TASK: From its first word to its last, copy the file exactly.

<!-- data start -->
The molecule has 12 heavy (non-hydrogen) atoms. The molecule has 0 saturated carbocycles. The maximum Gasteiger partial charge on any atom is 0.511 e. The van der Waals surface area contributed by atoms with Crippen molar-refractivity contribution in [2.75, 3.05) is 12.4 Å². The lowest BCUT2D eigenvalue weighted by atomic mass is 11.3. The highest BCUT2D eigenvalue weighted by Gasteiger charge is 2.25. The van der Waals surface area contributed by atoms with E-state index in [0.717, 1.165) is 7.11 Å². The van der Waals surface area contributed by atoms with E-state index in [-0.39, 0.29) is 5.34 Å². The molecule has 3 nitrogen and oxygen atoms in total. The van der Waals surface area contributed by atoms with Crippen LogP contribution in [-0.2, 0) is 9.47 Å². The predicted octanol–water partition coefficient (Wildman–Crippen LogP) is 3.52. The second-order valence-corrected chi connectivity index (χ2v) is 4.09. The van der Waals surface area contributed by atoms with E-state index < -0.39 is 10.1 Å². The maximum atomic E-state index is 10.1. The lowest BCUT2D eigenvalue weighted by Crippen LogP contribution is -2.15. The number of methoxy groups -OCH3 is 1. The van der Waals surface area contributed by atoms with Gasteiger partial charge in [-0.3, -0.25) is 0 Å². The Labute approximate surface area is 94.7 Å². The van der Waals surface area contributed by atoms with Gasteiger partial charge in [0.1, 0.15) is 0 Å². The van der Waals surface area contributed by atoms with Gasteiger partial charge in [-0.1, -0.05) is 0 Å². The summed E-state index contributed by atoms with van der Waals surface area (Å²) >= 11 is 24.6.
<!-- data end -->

The molecule has 12 heavy (non-hydrogen) atoms. The molecule has 0 saturated carbocycles. The maximum Gasteiger partial charge on any atom is 0.511 e. The van der Waals surface area contributed by atoms with Crippen molar-refractivity contribution in [2.75, 3.05) is 12.4 Å². The lowest BCUT2D eigenvalue weighted by atomic mass is 11.3. The highest BCUT2D eigenvalue weighted by Gasteiger charge is 2.25. The van der Waals surface area contributed by atoms with E-state index in [0.717, 1.165) is 7.11 Å². The van der Waals surface area contributed by atoms with E-state index in [-0.39, 0.29) is 5.34 Å². The molecule has 3 nitrogen and oxygen atoms in total. The van der Waals surface area contributed by atoms with Crippen LogP contribution in [-0.2, 0) is 9.47 Å². The predicted octanol–water partition coefficient (Wildman–Crippen LogP) is 3.52. The second-order valence-corrected chi connectivity index (χ2v) is 4.09. The van der Waals surface area contributed by atoms with E-state index < -0.39 is 10.1 Å². The maximum atomic E-state index is 10.1. The lowest BCUT2D eigenvalue weighted by Crippen LogP contribution is -2.15. The number of methoxy groups -OCH3 is 1. The van der Waals surface area contributed by atoms with Gasteiger partial charge in [-0.3, -0.25) is 0 Å². The Labute approximate surface area is 94.7 Å². The van der Waals surface area contributed by atoms with Gasteiger partial charge in [0.1, 0.15) is 0 Å². The van der Waals surface area contributed by atoms with Gasteiger partial charge in [-0.1, -0.05) is 0 Å². The summed E-state index contributed by atoms with van der Waals surface area (Å²) >= 11 is 24.6.